One of the challenges with the dictionary definitions of power is the reduction of power to a singular, static manifestation.  I guess one could make that statement about definitions in general, but it becomes particularly problematic in discussions about power.  As I’ve experienced it, manifestations of power are almost always multifaceted, emerging from a continuum of sources to make change.  To make things really interesting, that continuum is not some discrete line between two points, but rather loops back on itself like a Mobius strip, combining both sources of power and direction of flow.  

Sources first.   The waypoints for sources of power I’ve imagined are physical power, positional power, and transcendent power. Physical power is the applications of muscles and material to make a change in the physical world, holding something or throwing it, crushing or creating actual bits of things and their collections. Positional power. is the power we give people based on positions they occupy, president, CEO, supervisor, doctor, priest, father, mother, etc.  Positional power tends to be applied in the worlds of relationships, society, and organization.  The third kind of power in this framework is transcendent power which is drawn from sources beyond the self or the group.  And this is where the continuum gets so interesting because of the flow of power.  Physical power flows outward from the individual to its object and is inherently intimate because of that relationship.  Shifting down the continuum towards positional power the flow is still outward from the individual but becomes more diffuse across the empowering group and beyond.  Moving on to transcendent power, the flow flips inward towards the individual from sources beyond the object or group.   Transcendent power is marked by its changes to the individual, not to an object or group. This is also where the continuum begins to bend back towards the other end because transcendent changes to an individual often then radiate back outward changing societies, objects, and how we perceive them. Think Ghandi or Martin Luther King.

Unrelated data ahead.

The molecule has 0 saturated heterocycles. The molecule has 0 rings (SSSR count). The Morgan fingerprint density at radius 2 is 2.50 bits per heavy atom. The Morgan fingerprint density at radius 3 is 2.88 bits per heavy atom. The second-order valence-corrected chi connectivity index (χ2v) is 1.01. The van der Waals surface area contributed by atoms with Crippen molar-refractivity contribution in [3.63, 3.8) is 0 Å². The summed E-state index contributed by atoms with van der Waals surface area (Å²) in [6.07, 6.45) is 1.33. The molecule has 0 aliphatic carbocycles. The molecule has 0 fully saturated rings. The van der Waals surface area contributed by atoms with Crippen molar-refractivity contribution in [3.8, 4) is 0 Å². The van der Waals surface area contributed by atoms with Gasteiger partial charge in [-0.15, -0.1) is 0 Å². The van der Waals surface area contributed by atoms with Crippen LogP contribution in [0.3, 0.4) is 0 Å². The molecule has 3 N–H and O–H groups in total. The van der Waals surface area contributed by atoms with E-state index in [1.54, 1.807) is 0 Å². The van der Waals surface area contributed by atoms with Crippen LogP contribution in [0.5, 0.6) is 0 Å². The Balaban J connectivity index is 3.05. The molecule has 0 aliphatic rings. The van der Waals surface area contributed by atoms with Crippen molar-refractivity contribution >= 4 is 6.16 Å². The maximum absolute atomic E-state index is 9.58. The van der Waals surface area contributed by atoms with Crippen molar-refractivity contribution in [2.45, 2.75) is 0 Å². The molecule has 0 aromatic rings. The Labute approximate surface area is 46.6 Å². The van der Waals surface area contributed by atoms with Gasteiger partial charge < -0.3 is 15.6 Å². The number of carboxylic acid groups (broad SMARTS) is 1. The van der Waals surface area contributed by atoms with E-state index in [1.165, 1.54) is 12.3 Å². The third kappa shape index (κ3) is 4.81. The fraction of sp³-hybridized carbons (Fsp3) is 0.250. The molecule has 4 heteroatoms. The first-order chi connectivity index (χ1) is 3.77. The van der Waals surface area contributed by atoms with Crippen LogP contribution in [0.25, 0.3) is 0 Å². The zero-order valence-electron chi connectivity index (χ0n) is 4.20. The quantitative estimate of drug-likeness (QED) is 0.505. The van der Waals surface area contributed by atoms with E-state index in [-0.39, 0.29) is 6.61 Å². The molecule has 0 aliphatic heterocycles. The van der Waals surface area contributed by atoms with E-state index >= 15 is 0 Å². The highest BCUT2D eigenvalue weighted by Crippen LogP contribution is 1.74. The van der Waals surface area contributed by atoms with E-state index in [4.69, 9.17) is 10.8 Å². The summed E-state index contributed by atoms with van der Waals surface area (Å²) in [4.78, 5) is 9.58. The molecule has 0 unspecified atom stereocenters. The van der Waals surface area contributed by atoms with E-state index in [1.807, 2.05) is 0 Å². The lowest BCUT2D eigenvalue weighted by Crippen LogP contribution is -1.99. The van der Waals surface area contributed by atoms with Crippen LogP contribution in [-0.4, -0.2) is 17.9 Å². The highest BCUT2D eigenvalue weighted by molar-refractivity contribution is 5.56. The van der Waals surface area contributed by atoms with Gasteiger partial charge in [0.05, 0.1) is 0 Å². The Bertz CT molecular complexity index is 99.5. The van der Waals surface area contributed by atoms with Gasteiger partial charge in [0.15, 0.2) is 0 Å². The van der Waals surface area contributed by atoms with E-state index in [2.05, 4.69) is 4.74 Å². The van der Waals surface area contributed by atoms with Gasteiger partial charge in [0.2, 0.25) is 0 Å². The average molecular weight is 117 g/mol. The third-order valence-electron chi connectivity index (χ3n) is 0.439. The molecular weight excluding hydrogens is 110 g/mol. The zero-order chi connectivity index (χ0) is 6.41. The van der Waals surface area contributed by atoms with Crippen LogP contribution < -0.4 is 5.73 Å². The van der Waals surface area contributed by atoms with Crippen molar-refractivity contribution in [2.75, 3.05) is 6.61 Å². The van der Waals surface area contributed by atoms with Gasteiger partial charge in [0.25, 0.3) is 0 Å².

Great.  Physical, Positional and Transcendent power.   Yippie!  Hmmm still not much on the moral contents of power or its relationship to peace until one begins looking at the outcomes and sustainability of these types of power.  Miss-applications and abuse of these types of power are fertile ground for evil and challenges to peace.  Spoiler alert, Physical and positional power really struggle with high fidelity outcomes and long-term sustainability primarily because they at best over promise on their potential and at worst (and more commonly) just outright lie to us about what we can accomplish with them. Transcendent power on the other hand tends toward higher fidelity outcomes and at least some kind of sustainability.  But yeah, it’s much harder to cultivate as is true of most good things. 

That’s the first step for me on this journey of understanding and application.  I’ll be writing more posts on power and peacemaking in the coming months.   I’d love to hear from you and have you come along and help me find and define this path.

About blglick

Story Teller, Path Finder, Peace Maker
This entry was posted in Peacemaking, Power and tagged . Bookmark the permalink.

2 Responses to Peacemaking and Power

  1. David Reynolds says:

    Your description, transcendent power, fits with your liking of pathfinding. It is also linked with the Spirit, an affinity of yours (mine as well.) Peacemaking and pathfinding join handily, so you seem to me to have a starting point that matches your inclinations.
    A direction to explore if you are inclined – entities within the UN work in practical ways with the ideas you’ve sketched. One such development, long evolved, is Sustainable Development Goals (SDGs) ( The set of 17 covers circumstances to obtain for well being. Peace is explicitly included. The entire lot open plentiful pathways. I am involved with ISO technical groups responding to the SDGs directly supported by the built environment, every building or structure of every kind. (
    Keep us informed about where your new pathway leads?


  2. blglick says:

    Thank you for this thoughtful response. Was hoping you’d bring fresh perspective and pointers. Wasn’t plugged into either UN or ISO work. Thanks again